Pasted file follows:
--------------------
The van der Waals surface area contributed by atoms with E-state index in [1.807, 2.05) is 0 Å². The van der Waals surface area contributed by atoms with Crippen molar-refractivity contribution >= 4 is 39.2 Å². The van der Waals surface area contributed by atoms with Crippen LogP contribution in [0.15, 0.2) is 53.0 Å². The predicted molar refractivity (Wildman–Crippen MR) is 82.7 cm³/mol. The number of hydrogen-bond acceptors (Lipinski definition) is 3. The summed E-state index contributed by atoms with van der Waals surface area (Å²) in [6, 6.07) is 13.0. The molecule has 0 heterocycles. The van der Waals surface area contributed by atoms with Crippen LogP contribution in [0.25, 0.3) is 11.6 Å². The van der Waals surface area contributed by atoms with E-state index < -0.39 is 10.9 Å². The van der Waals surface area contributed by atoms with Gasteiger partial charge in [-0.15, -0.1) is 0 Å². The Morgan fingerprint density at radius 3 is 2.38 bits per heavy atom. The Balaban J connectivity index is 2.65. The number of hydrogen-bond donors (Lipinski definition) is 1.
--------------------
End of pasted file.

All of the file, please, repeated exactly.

The van der Waals surface area contributed by atoms with E-state index in [1.807, 2.05) is 0 Å². The van der Waals surface area contributed by atoms with Crippen molar-refractivity contribution >= 4 is 39.2 Å². The van der Waals surface area contributed by atoms with Crippen LogP contribution in [0.15, 0.2) is 53.0 Å². The predicted molar refractivity (Wildman–Crippen MR) is 82.7 cm³/mol. The number of hydrogen-bond acceptors (Lipinski definition) is 3. The summed E-state index contributed by atoms with van der Waals surface area (Å²) in [6, 6.07) is 13.0. The molecule has 0 heterocycles. The van der Waals surface area contributed by atoms with Crippen LogP contribution in [0.25, 0.3) is 11.6 Å². The van der Waals surface area contributed by atoms with E-state index < -0.39 is 10.9 Å². The van der Waals surface area contributed by atoms with Gasteiger partial charge in [-0.15, -0.1) is 0 Å². The Morgan fingerprint density at radius 3 is 2.38 bits per heavy atom. The Balaban J connectivity index is 2.65. The number of hydrogen-bond donors (Lipinski definition) is 1.